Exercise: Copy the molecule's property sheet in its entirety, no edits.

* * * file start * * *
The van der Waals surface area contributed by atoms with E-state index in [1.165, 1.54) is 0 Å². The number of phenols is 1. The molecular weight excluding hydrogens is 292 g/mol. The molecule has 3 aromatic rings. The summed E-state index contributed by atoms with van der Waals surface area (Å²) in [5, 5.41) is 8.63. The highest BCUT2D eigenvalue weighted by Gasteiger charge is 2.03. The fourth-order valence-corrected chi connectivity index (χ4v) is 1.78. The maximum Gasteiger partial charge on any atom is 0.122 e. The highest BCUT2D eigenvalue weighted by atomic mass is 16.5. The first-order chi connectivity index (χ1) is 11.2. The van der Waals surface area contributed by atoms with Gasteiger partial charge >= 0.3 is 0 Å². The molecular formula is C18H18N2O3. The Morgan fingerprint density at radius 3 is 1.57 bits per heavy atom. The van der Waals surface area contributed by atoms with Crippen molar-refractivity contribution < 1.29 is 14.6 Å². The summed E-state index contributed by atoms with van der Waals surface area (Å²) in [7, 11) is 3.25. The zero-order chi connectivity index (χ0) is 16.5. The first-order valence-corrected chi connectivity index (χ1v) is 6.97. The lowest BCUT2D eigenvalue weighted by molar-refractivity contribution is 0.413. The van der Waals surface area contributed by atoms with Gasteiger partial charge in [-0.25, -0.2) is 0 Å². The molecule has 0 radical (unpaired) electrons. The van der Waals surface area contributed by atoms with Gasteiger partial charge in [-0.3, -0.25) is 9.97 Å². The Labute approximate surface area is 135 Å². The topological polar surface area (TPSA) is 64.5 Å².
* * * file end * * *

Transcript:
The van der Waals surface area contributed by atoms with E-state index in [1.165, 1.54) is 0 Å². The number of phenols is 1. The molecular weight excluding hydrogens is 292 g/mol. The molecule has 3 aromatic rings. The summed E-state index contributed by atoms with van der Waals surface area (Å²) in [5, 5.41) is 8.63. The highest BCUT2D eigenvalue weighted by Gasteiger charge is 2.03. The fourth-order valence-corrected chi connectivity index (χ4v) is 1.78. The maximum Gasteiger partial charge on any atom is 0.122 e. The highest BCUT2D eigenvalue weighted by atomic mass is 16.5. The first-order chi connectivity index (χ1) is 11.2. The van der Waals surface area contributed by atoms with Gasteiger partial charge >= 0.3 is 0 Å². The molecular formula is C18H18N2O3. The Morgan fingerprint density at radius 3 is 1.57 bits per heavy atom. The van der Waals surface area contributed by atoms with Crippen molar-refractivity contribution < 1.29 is 14.6 Å². The summed E-state index contributed by atoms with van der Waals surface area (Å²) in [7, 11) is 3.25. The zero-order chi connectivity index (χ0) is 16.5. The first-order valence-corrected chi connectivity index (χ1v) is 6.97. The lowest BCUT2D eigenvalue weighted by molar-refractivity contribution is 0.413. The van der Waals surface area contributed by atoms with Gasteiger partial charge in [-0.25, -0.2) is 0 Å². The molecule has 0 radical (unpaired) electrons. The van der Waals surface area contributed by atoms with Gasteiger partial charge in [-0.3, -0.25) is 9.97 Å². The Labute approximate surface area is 135 Å². The topological polar surface area (TPSA) is 64.5 Å².